But particularly among East Asians, I notice plenty of business-brains and math-brains and IT-brains, but very few humanities-brains. Which is fine; it's not hard to see the greater perks of a degree in medicine or pharmacy as opposed to say, a Masters in philosophy. But I fear that Asian culture is so obsessed with churning out children who grow up to have only traditionally-valued careers, that we will lose something in the way of imagination and innovation. Or even just the ability to be interesting in conversation.

As is pointed out in BigWOWO's article, and returning to the theme with which I began this one, there is perhaps something Asians can learn from the Jewish approach to education. In the US, ethnic Indians, Japanese and Jews are amongst the very highest-performing groups in terms of wealth and education, yet notably Jews have achieved their success in a broader range of fields, from hard sciences to the entertainment industry. To my mind, that suggests that their community is maximising the diverse range of talents contained within it, rather than trying to turn everyone into a doctor.

See also:

Gina Yashere - The Pushy Nigerian Mum

Goodness Gracious Me - Typical Asian Parents

Monday, May 23, 2011

The Rapture that never came

I woke up and I'm still here. So The Almighty didn't destroy the world after all. Well I'll be.

Guess I shouldn't have called everyone at work a bunch of c***s on Friday as I left, then. Couldn't resist an opportunity to settle a few scores. This is going to make for some awkward water-cooler moments.

Anyway, while waiting until the next scheduled Rapture (2012 I believe), pass the time by enjoying some Raptures that did actually happen, and were in fact very cool.

THE RAPTURE: Get Myself Into It by rooroo

Those raptures in Jurassic Park were pretty awesome too.

Sunday, May 22, 2011

"The very foreign correspondent"

I was a fan of the UK series Balls of Steel. Sure, it was occasionally puerile, and prank-based humour can often be annoying rather than funny, but it did the genre better than most. Now Balls of Steel Australia is out on Foxtel. I haven't watched it since I'm too cheap to pay for Foxtel, and I'm a bit sceptical anytime someone tries to take a winning British comedy and replicate it in another culture. But here's a taster, and it features comedian Nazeem Hussain of Fear of a Brown Planet and Salam Cafe fame.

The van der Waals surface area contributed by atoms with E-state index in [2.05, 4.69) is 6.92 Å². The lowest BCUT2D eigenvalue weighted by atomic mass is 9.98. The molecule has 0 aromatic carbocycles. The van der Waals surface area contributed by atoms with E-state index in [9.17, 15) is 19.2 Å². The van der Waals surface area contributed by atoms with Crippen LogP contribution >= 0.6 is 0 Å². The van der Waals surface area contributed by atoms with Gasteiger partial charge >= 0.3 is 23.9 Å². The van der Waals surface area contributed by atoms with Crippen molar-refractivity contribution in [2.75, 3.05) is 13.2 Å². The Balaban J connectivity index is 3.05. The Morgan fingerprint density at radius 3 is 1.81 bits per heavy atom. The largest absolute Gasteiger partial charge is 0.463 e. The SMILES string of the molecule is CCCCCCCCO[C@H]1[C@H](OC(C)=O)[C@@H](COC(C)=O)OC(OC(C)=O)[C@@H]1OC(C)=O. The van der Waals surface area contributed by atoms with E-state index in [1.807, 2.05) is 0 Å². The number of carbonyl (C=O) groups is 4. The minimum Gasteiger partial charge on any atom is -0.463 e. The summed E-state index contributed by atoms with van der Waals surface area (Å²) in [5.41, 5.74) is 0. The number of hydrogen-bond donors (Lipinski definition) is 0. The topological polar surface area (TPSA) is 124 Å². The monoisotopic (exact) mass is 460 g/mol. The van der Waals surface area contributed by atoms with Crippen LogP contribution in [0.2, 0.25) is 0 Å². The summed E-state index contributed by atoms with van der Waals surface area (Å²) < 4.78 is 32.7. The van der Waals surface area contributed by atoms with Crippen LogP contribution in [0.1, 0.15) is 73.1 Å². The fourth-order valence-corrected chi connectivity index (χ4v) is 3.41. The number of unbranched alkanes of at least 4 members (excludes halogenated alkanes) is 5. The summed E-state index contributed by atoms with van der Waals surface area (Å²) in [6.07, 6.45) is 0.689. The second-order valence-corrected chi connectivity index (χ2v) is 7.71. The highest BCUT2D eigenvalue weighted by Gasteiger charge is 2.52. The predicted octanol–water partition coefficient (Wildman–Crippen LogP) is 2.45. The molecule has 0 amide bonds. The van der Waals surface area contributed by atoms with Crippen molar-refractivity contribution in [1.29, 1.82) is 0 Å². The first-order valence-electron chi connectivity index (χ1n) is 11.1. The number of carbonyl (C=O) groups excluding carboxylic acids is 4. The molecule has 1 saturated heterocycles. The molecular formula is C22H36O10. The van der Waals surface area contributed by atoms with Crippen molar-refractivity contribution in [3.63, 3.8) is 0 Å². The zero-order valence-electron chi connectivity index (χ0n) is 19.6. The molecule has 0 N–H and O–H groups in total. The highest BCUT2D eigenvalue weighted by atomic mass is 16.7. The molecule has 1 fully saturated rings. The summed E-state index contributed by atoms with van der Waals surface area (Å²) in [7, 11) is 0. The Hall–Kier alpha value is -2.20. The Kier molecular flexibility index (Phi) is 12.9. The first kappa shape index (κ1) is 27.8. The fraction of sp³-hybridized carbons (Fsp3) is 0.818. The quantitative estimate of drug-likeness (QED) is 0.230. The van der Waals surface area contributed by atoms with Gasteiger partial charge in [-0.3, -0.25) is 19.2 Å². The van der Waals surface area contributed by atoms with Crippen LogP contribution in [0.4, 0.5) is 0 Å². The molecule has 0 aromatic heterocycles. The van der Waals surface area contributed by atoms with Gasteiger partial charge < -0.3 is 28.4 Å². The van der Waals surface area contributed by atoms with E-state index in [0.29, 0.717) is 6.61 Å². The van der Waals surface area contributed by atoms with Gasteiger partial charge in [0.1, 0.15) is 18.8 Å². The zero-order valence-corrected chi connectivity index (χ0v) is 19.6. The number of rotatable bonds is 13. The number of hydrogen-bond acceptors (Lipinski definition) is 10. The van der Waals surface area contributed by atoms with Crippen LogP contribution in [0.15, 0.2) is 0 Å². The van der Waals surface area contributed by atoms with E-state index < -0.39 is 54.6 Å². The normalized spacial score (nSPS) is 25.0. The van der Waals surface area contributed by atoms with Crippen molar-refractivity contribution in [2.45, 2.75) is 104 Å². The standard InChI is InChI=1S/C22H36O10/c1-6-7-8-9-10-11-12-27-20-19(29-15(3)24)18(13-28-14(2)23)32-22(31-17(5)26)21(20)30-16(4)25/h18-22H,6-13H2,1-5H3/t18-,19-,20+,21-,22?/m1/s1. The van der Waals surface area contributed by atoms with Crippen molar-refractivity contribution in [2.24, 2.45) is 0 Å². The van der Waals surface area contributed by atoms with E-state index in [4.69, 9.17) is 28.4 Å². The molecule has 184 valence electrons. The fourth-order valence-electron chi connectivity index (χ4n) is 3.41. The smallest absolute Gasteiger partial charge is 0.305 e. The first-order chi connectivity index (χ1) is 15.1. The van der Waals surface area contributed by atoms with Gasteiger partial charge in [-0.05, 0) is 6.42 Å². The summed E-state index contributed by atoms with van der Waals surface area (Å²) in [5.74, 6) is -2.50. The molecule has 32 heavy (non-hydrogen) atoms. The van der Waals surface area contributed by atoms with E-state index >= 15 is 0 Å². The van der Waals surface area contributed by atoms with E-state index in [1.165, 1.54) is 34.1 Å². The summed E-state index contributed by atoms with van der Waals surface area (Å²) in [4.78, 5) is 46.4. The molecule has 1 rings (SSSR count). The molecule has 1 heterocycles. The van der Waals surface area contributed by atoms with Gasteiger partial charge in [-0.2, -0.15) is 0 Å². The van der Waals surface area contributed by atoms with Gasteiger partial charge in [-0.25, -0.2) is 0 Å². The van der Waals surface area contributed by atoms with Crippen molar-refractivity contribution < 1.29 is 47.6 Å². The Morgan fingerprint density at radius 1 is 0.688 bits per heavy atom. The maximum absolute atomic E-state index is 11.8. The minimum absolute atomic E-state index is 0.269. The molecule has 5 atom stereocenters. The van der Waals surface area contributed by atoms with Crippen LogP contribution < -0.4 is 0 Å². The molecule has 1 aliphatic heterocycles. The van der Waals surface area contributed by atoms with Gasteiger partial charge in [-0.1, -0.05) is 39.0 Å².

Satoshi Kanazawa and black women

Satoshi Kanazawa, evolutionary psychologist and a lecturer in the management department of the London School of Economics, ran into some controversy this week over a blog posting, entitled "Why Are Black Women Less Physically Attractive Than Other Women?"

It's part of his Scientific Fundamentalist blog at the Psychology Today website, in which Kanazawa's subheading claims to take "A look at the hard truths about human nature". Psychology Today soon removed the offending article, and the London School of Economics is considering Kanazawa's future at the institution.

Fortunately, someone managed a screen-capture of his blog post, which you can see via BigWOWO's blog, here.

Here's an excerpt:

"It is very interesting to note that, even though black women are objectively less physically attractive than other women, black women (and men) subjectively consider themselves to be far more physically attractive than others… Nor can the race difference in intelligence [...] account for the race difference in physical attractiveness among women."

So is he a nasty racist, or truth-telling scientist who fell foul of political correctness gone mad?

Or a bit of both, perhaps?

It's telling that the title is not "Are Black Women Less Physically Attractive Than Other Women?"...

"Why Are Black Women Less Physically Attractive Than Other Women?"